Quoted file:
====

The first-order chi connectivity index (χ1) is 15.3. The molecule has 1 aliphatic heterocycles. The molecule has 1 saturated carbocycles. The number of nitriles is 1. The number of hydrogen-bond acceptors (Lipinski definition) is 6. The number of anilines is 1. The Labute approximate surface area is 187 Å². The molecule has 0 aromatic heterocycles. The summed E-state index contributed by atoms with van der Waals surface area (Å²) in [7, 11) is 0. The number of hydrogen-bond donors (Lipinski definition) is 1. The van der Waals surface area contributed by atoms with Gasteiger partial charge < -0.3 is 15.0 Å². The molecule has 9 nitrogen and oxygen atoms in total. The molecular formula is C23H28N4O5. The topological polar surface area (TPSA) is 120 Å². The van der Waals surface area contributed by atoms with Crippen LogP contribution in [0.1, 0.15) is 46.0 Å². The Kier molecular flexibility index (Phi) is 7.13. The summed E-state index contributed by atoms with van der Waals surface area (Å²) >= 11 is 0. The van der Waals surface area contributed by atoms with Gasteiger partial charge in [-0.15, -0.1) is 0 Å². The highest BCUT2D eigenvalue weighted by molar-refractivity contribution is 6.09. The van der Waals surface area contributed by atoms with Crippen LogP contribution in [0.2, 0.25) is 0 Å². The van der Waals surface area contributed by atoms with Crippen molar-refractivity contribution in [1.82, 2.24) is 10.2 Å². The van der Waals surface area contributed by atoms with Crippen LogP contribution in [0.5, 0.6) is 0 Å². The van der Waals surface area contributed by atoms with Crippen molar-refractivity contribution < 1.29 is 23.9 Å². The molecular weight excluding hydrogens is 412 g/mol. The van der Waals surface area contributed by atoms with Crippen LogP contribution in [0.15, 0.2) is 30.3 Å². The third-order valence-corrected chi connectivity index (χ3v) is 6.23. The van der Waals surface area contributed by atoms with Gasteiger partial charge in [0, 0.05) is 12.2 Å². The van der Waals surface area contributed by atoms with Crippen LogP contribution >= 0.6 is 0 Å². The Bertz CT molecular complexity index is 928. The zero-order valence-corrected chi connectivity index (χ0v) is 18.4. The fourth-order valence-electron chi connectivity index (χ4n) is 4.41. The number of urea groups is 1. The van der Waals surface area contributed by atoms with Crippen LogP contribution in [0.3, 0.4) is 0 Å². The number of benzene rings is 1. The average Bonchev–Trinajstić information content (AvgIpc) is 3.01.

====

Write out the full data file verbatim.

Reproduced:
The first-order chi connectivity index (χ1) is 15.3. The molecule has 1 aliphatic heterocycles. The molecule has 1 saturated carbocycles. The number of nitriles is 1. The number of hydrogen-bond acceptors (Lipinski definition) is 6. The number of anilines is 1. The Labute approximate surface area is 187 Å². The molecule has 0 aromatic heterocycles. The summed E-state index contributed by atoms with van der Waals surface area (Å²) in [7, 11) is 0. The number of hydrogen-bond donors (Lipinski definition) is 1. The van der Waals surface area contributed by atoms with Gasteiger partial charge < -0.3 is 15.0 Å². The molecule has 9 nitrogen and oxygen atoms in total. The molecular formula is C23H28N4O5. The topological polar surface area (TPSA) is 120 Å². The van der Waals surface area contributed by atoms with Crippen LogP contribution in [0.1, 0.15) is 46.0 Å². The Kier molecular flexibility index (Phi) is 7.13. The summed E-state index contributed by atoms with van der Waals surface area (Å²) >= 11 is 0. The van der Waals surface area contributed by atoms with Gasteiger partial charge in [-0.15, -0.1) is 0 Å². The highest BCUT2D eigenvalue weighted by molar-refractivity contribution is 6.09. The van der Waals surface area contributed by atoms with Crippen LogP contribution in [0.2, 0.25) is 0 Å². The van der Waals surface area contributed by atoms with Crippen molar-refractivity contribution in [1.82, 2.24) is 10.2 Å². The van der Waals surface area contributed by atoms with Crippen LogP contribution in [0.5, 0.6) is 0 Å². The van der Waals surface area contributed by atoms with Crippen molar-refractivity contribution < 1.29 is 23.9 Å². The molecular weight excluding hydrogens is 412 g/mol. The van der Waals surface area contributed by atoms with Crippen LogP contribution in [0.15, 0.2) is 30.3 Å². The third-order valence-corrected chi connectivity index (χ3v) is 6.23. The van der Waals surface area contributed by atoms with Gasteiger partial charge in [0, 0.05) is 12.2 Å². The van der Waals surface area contributed by atoms with Crippen LogP contribution >= 0.6 is 0 Å². The Bertz CT molecular complexity index is 928. The zero-order valence-corrected chi connectivity index (χ0v) is 18.4. The fourth-order valence-electron chi connectivity index (χ4n) is 4.41. The number of urea groups is 1. The van der Waals surface area contributed by atoms with Crippen LogP contribution in [0.3, 0.4) is 0 Å². The number of benzene rings is 1. The average Bonchev–Trinajstić information content (AvgIpc) is 3.01.